pumping the partially loaded solvent through the compressed botanical feedstock while applying compressive mechanical force against the compressed botanical feedstock to produce partially loaded solvent having a greater concentration of dissolved substance.

5. The method of claim 4 comprising pumping unloaded solvent through the compressed botanical feedstock while applying compressive mechanical force against the compressed botanical feedstock after recirculating the partially loaded solvent.

6. The method of claim 5 comprising repeatedly recirculating the partially loaded solvent.

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7. The method of claim 1 comprising applying compressive mechanical force in a range of 0 to 10,000 pound-force per square inch against the compressed botanical feedstock while pumping the solvent through the compressed botanical feedstock.

8. The method of claim 7 comprising pumping the solvent through the compressed

botanical feedstock at a pressure in a range of 500 to 20,000 pound-force per square inch.

9. An apparatus comprising: a first solvent reservoir; a second solvent reservoir; a high pressure pump having an inlet port that is connected to the first solvent reservoir; and a hydraulic extraction device that is connected to the high pressure pump and the second solvent reservoir, the hydraulic extraction device applying compressive force against a botanical feedstock while solvent is drawn from the first solvent reservoir by the high pressure pump, pressurized by the high pressure pump, passed through the botanical feedstock in the hydraulic extraction device, and captured in the second solvent reservoir.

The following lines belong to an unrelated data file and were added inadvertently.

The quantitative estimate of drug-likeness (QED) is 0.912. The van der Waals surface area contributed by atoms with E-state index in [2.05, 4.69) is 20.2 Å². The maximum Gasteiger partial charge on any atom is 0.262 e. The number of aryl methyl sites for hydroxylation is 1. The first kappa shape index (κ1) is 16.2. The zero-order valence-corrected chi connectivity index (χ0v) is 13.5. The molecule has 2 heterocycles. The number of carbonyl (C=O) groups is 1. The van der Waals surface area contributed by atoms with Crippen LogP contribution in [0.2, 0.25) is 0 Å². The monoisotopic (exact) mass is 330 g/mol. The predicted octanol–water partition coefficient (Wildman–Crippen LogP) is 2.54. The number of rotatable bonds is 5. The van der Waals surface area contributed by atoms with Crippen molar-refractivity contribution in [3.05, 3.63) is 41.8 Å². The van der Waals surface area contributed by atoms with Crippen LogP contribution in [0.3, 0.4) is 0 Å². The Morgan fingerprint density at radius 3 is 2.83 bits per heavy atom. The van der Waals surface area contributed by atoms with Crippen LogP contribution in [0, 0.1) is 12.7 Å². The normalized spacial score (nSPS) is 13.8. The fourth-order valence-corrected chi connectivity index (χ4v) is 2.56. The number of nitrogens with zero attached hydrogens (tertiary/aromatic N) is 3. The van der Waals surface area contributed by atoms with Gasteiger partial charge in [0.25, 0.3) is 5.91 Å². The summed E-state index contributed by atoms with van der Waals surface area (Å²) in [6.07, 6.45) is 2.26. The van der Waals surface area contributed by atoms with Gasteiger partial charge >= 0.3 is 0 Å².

10. The apparatus of claim 9 further comprising a valve that selectably connects the first solvent reservoir and the second solvent reservoir to the inlet port of the high pressure pump.

1 1 . The apparatus of claim 9 further comprising a valve that variably restricts the exit flow from the hydraulic extraction device.

12. The apparatus of claim 9 wherein the hydraulic extraction device applies compressive mechanical force in a range of 0 to 50000 pound-force per square inch against the

2 compressed botanical feedstock while the solvent is pumped through the compressed botanical feedstock.